In this case study, three different sizes of computational domains A, B, and C are defined such that C > B > A. The global domain mesh refinement level was set to 3 for all three domain sizes. It ensures consistent level of mesh detail throughout the simulations and enhances the accuracy of the results by capturing the flow features and gradients. Additionally, the automeshing refinement has been activated at iteration number 47. Additional results are also obtained using computational domain C with domain mesh refinement level 5, and automeshing feature activated at iteration number 52. The simulated results are presented in Table 4.
Parameters Domain Size (A) Domain Size (B) Domain Size (C) Domain Size (C) Refinement level 3 3 3 5 Fluid cells 97 037 183 795 284 930 1 020 108 Fluid cells contacting solids 2 475 2 734 2 742 > 2 742 Iterations 177 176 242 363 CPU time (s) 141 250 540 3 149 Velocity convergence (m/s) 0.513 8 0.513 7 0.513 8 0.513 9 Axial drag force (N) 3.35 3.01 3.0 2.39 Figure 8 depicts the mesh density and velocity contours for the three types of domain sizes. These visual representations are useful in comprehending the distribution of mesh and flow patterns within the domains. The plots in Figure 9 offer insights into the behaviour and convergence trends of these flow parameters which help to analyse the impact of domain size and mesh refinement on the simulation results. However, appropriate selection of domain size and mesh refinement levels are required to tradeoff between accuracy and computational cost and time.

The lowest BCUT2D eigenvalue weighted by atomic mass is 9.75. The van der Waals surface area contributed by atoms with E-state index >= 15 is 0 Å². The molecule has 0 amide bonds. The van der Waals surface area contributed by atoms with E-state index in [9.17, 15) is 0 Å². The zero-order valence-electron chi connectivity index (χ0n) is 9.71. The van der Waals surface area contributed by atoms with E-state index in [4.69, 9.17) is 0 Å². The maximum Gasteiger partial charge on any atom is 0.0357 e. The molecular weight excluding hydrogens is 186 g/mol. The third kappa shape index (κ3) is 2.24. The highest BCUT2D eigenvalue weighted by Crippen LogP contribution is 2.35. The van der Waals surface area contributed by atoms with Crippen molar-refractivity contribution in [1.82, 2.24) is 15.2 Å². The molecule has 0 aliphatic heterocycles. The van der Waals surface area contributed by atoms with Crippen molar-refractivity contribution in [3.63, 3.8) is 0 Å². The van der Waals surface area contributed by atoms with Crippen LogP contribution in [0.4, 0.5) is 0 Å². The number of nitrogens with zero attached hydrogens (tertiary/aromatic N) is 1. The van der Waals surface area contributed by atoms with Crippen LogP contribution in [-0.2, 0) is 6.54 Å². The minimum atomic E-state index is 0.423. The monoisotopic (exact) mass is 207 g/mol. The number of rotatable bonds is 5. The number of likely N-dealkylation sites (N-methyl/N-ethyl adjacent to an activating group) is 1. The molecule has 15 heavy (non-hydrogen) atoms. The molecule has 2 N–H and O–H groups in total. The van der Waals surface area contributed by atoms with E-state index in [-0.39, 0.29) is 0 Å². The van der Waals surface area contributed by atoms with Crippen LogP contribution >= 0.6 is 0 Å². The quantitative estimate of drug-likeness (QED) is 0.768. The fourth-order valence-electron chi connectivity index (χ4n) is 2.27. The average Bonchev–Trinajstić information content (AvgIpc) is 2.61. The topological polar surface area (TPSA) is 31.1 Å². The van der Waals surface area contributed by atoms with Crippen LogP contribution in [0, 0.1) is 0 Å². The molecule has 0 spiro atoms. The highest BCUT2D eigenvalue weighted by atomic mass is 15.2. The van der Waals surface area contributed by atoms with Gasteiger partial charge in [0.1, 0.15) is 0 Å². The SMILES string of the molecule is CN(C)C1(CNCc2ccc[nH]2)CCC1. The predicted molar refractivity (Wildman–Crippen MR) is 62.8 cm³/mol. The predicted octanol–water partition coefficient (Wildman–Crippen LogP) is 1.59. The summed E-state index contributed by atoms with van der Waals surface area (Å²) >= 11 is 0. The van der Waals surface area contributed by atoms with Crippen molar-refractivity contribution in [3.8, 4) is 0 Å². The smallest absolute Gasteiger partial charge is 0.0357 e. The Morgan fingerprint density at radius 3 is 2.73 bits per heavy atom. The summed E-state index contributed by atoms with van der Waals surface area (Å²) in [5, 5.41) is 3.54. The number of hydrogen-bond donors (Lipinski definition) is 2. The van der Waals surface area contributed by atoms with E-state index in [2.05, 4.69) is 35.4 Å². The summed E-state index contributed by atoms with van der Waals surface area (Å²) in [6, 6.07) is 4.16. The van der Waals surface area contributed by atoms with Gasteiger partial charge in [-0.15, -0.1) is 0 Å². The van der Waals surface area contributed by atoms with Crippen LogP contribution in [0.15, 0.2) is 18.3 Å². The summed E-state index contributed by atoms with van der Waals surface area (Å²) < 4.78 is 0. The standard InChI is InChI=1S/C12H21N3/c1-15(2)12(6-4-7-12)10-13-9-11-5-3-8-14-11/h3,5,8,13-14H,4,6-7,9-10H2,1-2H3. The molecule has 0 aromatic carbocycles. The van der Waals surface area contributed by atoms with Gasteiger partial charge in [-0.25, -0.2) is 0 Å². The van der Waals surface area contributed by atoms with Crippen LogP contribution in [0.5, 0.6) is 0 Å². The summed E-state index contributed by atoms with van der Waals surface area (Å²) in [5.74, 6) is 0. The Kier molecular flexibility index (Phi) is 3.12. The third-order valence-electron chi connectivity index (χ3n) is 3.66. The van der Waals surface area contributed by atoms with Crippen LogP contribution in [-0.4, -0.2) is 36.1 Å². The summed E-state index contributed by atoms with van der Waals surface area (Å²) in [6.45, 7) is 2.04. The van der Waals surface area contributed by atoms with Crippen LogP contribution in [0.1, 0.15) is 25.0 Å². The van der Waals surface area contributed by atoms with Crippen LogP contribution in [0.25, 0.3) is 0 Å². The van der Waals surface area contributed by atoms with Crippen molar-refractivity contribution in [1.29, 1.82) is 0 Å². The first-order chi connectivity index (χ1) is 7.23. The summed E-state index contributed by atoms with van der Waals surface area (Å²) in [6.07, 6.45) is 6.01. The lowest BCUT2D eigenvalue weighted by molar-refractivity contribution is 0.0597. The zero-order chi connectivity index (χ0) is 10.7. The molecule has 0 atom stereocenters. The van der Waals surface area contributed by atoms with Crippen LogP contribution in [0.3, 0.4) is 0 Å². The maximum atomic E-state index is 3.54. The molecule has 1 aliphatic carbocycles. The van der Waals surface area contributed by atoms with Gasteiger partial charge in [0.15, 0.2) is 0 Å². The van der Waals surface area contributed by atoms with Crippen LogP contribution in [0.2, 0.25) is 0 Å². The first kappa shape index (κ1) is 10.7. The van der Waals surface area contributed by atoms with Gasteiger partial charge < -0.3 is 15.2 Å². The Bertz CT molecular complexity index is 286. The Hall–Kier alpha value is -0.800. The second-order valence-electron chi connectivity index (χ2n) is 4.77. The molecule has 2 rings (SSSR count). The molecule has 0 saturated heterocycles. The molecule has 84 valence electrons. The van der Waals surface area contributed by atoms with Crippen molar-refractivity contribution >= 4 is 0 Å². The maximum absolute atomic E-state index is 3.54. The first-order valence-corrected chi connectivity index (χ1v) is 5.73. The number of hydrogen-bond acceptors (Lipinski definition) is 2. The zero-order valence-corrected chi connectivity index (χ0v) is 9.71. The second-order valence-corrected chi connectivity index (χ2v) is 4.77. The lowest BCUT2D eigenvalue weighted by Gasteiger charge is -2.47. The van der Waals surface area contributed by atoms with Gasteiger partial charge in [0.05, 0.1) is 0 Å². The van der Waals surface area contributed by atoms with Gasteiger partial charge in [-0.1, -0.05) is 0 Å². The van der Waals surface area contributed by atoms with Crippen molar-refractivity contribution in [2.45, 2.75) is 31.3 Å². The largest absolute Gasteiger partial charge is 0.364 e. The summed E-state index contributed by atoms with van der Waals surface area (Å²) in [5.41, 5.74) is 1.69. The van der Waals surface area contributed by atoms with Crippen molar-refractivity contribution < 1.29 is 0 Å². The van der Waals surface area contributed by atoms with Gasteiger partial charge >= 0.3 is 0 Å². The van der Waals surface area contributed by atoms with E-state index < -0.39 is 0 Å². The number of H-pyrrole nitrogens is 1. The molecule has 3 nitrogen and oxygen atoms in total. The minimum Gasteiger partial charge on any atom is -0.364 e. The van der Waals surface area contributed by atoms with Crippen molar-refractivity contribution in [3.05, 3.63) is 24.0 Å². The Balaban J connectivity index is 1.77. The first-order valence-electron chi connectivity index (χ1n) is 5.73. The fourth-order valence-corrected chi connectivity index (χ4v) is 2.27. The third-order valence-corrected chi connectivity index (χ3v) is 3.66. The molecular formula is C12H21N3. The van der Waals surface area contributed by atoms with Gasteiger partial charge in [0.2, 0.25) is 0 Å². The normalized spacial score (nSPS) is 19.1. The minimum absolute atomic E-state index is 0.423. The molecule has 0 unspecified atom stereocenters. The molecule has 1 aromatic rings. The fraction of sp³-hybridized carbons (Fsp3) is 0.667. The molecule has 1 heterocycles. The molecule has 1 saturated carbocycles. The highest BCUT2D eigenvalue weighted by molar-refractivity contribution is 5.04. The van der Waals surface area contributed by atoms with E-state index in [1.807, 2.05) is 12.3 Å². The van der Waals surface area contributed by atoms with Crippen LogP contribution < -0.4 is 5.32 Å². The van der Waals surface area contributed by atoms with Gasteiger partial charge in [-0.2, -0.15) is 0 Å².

3.5 A quantitative assessment: standard deviation (σ) and coefficient of variation (CV) calculations